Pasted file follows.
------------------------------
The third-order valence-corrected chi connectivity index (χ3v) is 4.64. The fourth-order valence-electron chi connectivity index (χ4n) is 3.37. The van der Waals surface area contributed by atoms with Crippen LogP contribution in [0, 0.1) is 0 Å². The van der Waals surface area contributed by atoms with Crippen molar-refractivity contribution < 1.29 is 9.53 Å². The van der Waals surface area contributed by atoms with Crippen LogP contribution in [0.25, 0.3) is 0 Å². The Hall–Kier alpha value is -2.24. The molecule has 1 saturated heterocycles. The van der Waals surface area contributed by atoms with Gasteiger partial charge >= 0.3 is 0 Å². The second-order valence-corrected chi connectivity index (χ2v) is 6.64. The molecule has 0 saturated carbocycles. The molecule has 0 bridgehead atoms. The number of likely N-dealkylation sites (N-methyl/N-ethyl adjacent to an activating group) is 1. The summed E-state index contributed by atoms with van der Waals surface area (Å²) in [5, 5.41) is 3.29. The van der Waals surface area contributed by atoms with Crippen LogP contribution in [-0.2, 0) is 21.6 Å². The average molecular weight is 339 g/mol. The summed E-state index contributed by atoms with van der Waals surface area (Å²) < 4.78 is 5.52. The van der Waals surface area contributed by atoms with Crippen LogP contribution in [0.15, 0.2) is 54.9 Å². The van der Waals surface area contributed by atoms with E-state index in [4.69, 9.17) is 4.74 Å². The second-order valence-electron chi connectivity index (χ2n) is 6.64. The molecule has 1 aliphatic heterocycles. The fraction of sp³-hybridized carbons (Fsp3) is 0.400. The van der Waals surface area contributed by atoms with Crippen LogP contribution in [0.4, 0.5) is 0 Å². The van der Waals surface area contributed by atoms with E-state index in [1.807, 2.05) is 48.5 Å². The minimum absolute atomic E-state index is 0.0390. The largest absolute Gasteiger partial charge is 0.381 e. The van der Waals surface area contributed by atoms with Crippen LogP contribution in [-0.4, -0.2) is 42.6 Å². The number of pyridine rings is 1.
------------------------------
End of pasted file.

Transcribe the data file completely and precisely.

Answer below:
The third-order valence-corrected chi connectivity index (χ3v) is 4.64. The fourth-order valence-electron chi connectivity index (χ4n) is 3.37. The van der Waals surface area contributed by atoms with Crippen LogP contribution in [0, 0.1) is 0 Å². The van der Waals surface area contributed by atoms with Crippen molar-refractivity contribution < 1.29 is 9.53 Å². The van der Waals surface area contributed by atoms with Crippen LogP contribution in [0.25, 0.3) is 0 Å². The Hall–Kier alpha value is -2.24. The molecule has 1 saturated heterocycles. The van der Waals surface area contributed by atoms with Gasteiger partial charge >= 0.3 is 0 Å². The second-order valence-corrected chi connectivity index (χ2v) is 6.64. The molecule has 0 saturated carbocycles. The molecule has 0 bridgehead atoms. The number of likely N-dealkylation sites (N-methyl/N-ethyl adjacent to an activating group) is 1. The summed E-state index contributed by atoms with van der Waals surface area (Å²) in [5, 5.41) is 3.29. The van der Waals surface area contributed by atoms with Crippen LogP contribution in [-0.2, 0) is 21.6 Å². The average molecular weight is 339 g/mol. The summed E-state index contributed by atoms with van der Waals surface area (Å²) < 4.78 is 5.52. The van der Waals surface area contributed by atoms with Crippen LogP contribution in [0.15, 0.2) is 54.9 Å². The van der Waals surface area contributed by atoms with E-state index in [4.69, 9.17) is 4.74 Å². The second-order valence-electron chi connectivity index (χ2n) is 6.64. The molecule has 1 aliphatic heterocycles. The fraction of sp³-hybridized carbons (Fsp3) is 0.400. The van der Waals surface area contributed by atoms with Crippen LogP contribution in [0.4, 0.5) is 0 Å². The van der Waals surface area contributed by atoms with E-state index in [1.807, 2.05) is 48.5 Å². The minimum absolute atomic E-state index is 0.0390. The largest absolute Gasteiger partial charge is 0.381 e. The van der Waals surface area contributed by atoms with Crippen LogP contribution in [-0.4, -0.2) is 42.6 Å². The number of pyridine rings is 1.